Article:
Robertson, Karen. 1999. “Tracing Women’s Connections from a Letter by Elizabeth Ralegh” in Maids and Mistresses, Cousins and Queens: Women’s Alliances in Early Modern England edited by Susan Frye & Karen Robertson. Oxford University Press, New York. ISBN 0-19-511735-2
Robertson, Karen “Tracing Women’s Connections from a Letter by Elizabeth Ralegh”
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This paper considers the difficulty of tracing female alliances, due to gender differences in the types of records created and preserved. Women’s bonds are less commonly traceable in formal documents than men’s. Women’s letters provide one source for connections, even though many are written to men. The letter under consideration was written by lady Ralegh after her husband’s conviction for treason. It has a list of female names as endorsers on the back, and identifying the signatories maps out an informal alliance network largely organized around kinship, especially women with experience with legal conflict rooted in inheritance and widowhood.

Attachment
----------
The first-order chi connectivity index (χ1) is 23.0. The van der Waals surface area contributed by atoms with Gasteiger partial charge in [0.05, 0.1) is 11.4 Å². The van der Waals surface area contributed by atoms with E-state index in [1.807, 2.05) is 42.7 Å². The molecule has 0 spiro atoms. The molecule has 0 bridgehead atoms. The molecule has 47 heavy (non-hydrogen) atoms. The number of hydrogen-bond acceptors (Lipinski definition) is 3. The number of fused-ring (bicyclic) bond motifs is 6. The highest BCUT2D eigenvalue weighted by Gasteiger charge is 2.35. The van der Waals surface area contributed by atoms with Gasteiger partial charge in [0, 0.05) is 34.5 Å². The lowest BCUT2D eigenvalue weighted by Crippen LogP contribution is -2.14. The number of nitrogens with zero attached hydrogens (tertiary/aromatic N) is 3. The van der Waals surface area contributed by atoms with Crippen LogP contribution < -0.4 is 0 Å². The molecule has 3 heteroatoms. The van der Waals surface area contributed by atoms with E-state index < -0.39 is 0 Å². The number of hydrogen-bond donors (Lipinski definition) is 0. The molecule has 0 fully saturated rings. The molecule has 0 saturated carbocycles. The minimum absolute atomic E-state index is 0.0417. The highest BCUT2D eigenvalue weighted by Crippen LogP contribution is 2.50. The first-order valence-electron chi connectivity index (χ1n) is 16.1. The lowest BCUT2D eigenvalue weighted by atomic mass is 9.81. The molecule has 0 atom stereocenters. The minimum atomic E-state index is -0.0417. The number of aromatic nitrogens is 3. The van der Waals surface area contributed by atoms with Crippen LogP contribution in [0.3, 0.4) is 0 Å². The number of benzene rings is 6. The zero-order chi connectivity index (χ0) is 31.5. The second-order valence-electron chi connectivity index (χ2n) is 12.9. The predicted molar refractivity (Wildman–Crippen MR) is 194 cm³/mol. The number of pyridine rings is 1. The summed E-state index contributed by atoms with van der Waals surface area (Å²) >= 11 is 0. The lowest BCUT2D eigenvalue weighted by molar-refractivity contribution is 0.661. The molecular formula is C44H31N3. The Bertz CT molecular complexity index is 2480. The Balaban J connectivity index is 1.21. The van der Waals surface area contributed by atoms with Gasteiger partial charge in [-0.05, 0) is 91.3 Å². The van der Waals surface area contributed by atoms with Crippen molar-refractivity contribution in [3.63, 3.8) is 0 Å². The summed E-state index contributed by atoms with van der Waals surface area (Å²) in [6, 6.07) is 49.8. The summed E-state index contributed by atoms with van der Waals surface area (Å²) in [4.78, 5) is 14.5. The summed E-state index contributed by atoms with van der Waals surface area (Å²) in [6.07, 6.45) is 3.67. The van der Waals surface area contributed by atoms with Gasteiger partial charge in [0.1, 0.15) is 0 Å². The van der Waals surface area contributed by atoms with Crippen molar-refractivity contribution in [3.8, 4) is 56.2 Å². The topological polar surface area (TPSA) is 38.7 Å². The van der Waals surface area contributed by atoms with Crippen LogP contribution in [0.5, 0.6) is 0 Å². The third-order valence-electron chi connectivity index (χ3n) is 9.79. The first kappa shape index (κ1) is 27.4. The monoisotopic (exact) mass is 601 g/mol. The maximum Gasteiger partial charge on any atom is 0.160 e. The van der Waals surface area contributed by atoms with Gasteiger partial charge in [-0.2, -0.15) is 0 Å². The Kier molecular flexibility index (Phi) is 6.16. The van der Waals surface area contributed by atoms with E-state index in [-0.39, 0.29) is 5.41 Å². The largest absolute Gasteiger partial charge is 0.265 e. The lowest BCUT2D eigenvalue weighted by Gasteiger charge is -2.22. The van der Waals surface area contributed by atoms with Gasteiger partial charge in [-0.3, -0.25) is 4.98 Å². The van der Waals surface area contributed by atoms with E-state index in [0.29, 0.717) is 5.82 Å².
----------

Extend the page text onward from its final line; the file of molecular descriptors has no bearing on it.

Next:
Lady Raleigh tries to salvage some economic protection for herself out of the treason verdict (which would have made Ralegh’s property forfeit to the crown). She argued that the property had been transferred to their son before the conviction, and so was exempt.
A one-time lady in waiting to Elizabeth, her secret marriage to Ralegh resulted in a break. So other support for her various legal difficulties was essential. The Tudor court aristocracy was complexly intermarried providing women with options to leverage when alliances were needed. Marriage and childbearing may have been the foundation of women’s power in that context, but the power came from how they employed those connections. Appeals may have been directed toward male gatekeepers, but support often came more from women’s peers who saw parallels to their own interests, especially in matters of inheritance and property rights. With Ralegh imprisoned and abandoned by former allies, the power in the marriage shifted to Lady Ralegh.
On Lady Ralegh’s letter of appeal to Robert Cecil, 19 women appear endorsing her position. The women did not sign the letter personally – their names were added by someone else, perhaps acting as an intermediary. The remainder of the paper works to identify how the endorsers were connected – socially or by family – to Lady Ralegh, as well as noting the difficulties in doing so due to the small pool of given names popular at the time and women’s surname changes on marriage.